Act: A law enacted by means of a bill that is approved by both houses of the legislature and signed by the governor. Bills passed by the legislature may also become law without the governor's signature if the governor fails to take action on them within set time limits or they are passed by the legislature over the governor's veto.
Adoption: Final action taken on all amendments and conference committee reports. Each house may "adopt" or "refuse to adopt" an amendment or report.
Amendment: A proposal to change a bill, joint resolution, or resolution by adding, deleting, or substituting language. (See also simple amendment and substitute amendment.)
Appropriation: The setting aside of public revenues for a specific use or program.
Author(s): The legislator or legislative committee that introduces a bill or resolution. Additional members of the same house who sign the bill are referred to as "coauthors", while cosigners from the other house are called "cosponsors".
Bill: A proposal, drafted in legal language, to change current law by adding new language or deleting or amending existing language.
Committee: A group of legislators appointed to review proposals and policies within a certain subject area. Committees typically hold public hearings on bills referred to them and report their recommendations for further consideration of the proposals on the floor of the house. (See also conference committee, special committee and standing committee.)
Concurrence: The action of the second house in agreeing to a measure that has passed the house of origin. The second house may "concur" or "nonconcur" in the measure.
Conference Committee: A committee whose members are appointed by both houses when the two have passed different versions of some proposal and cannot agree on identical wording.
Constituents: People who live in a given senate or assembly district.
Engross: A motion to incorporate all adopted amendments into a proposal in the house of origin and end the second reading. Occasionally, a proposal may be "printed engrossed". This requires printing a revised version of the proposal that incorporates all amendments and corrections before consideration in the second house.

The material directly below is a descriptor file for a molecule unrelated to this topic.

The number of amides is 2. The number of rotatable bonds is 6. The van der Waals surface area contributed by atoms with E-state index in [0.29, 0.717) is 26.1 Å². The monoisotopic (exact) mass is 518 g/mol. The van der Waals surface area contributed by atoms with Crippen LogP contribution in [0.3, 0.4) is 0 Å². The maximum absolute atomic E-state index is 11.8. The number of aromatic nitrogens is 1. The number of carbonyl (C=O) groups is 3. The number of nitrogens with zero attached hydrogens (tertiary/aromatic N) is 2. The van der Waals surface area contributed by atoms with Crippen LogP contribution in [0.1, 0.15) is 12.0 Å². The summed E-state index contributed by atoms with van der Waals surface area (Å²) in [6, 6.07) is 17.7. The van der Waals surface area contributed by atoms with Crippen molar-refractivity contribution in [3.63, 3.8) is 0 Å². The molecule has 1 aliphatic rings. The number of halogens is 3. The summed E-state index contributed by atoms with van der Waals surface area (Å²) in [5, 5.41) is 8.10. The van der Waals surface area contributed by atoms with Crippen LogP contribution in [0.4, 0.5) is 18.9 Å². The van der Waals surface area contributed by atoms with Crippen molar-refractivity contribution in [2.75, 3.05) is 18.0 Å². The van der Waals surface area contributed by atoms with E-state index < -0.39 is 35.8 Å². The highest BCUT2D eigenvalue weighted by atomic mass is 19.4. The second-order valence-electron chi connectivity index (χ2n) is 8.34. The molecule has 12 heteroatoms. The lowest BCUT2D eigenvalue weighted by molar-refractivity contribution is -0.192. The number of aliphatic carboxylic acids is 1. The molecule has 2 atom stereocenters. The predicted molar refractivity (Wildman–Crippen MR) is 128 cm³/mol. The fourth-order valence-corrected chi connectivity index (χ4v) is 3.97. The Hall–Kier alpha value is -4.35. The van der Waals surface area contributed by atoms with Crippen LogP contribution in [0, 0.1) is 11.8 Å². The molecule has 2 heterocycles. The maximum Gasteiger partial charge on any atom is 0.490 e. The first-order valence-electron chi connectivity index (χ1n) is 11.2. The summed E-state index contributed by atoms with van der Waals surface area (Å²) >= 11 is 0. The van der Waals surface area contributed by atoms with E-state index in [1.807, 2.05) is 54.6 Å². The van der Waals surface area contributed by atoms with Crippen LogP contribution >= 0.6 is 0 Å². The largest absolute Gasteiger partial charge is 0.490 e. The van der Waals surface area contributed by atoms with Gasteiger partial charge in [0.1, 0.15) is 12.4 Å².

Enroll: The action after a bill has passed both houses that consolidates its amendments and any chief clerk's corrections into one text to be presented to the governor for action.
Executive Session: A committee meeting in which committee members vote on the disposition of a bill or other proposal. Only committee members may speak in an executive session, but members of the public may attend and listen. "Executive" is often shortened to "exec" and used as an adjective or a verb; e.g. the committee may hold an exec session or decide to exec a bill immediately.
First Reading: The formal announcement on the floor of the legislature that a bill or other proposal is being offered for consideration.
Fiscal Estimate: An estimate of a bill's anticipated change in appropriation authority or the fiscal liability or revenues of the state or general local government.
Floor Debate: Discussion of a proposal in the senate or assembly chambers. A bill under debate is referred to as being "on the floor".
Floorperiods: Times set aside by the session schedule during which legislators consider and debate measures in the senate and assembly chambers.
Joint Resolution: A proposal acted upon by both houses that makes a request, affects operations of both houses, pays tribute to public figures, or proposes a constitutional amendment. In Wisconsin, joint resolutions do not require approval by the governor.
Joint Standing Committee: A permanent committee, created by statute, which is composed of members from both houses of the legislature.
Lobbyist: A person who is paid to represent an interest group before the legislature.
Override: The action of the legislature in passing a measure over the governor's veto by a vote of at least two-thirds of the members present in both houses.
Parliamentary Procedure: The rules, rulings, and customs under which legislatures conduct their business.
Partial Veto: The action of the Wisconsin governor in disapproving a part of an appropriation bill. The "part" may be a single word and is thus smaller than the "item" that is susceptible to veto in some states.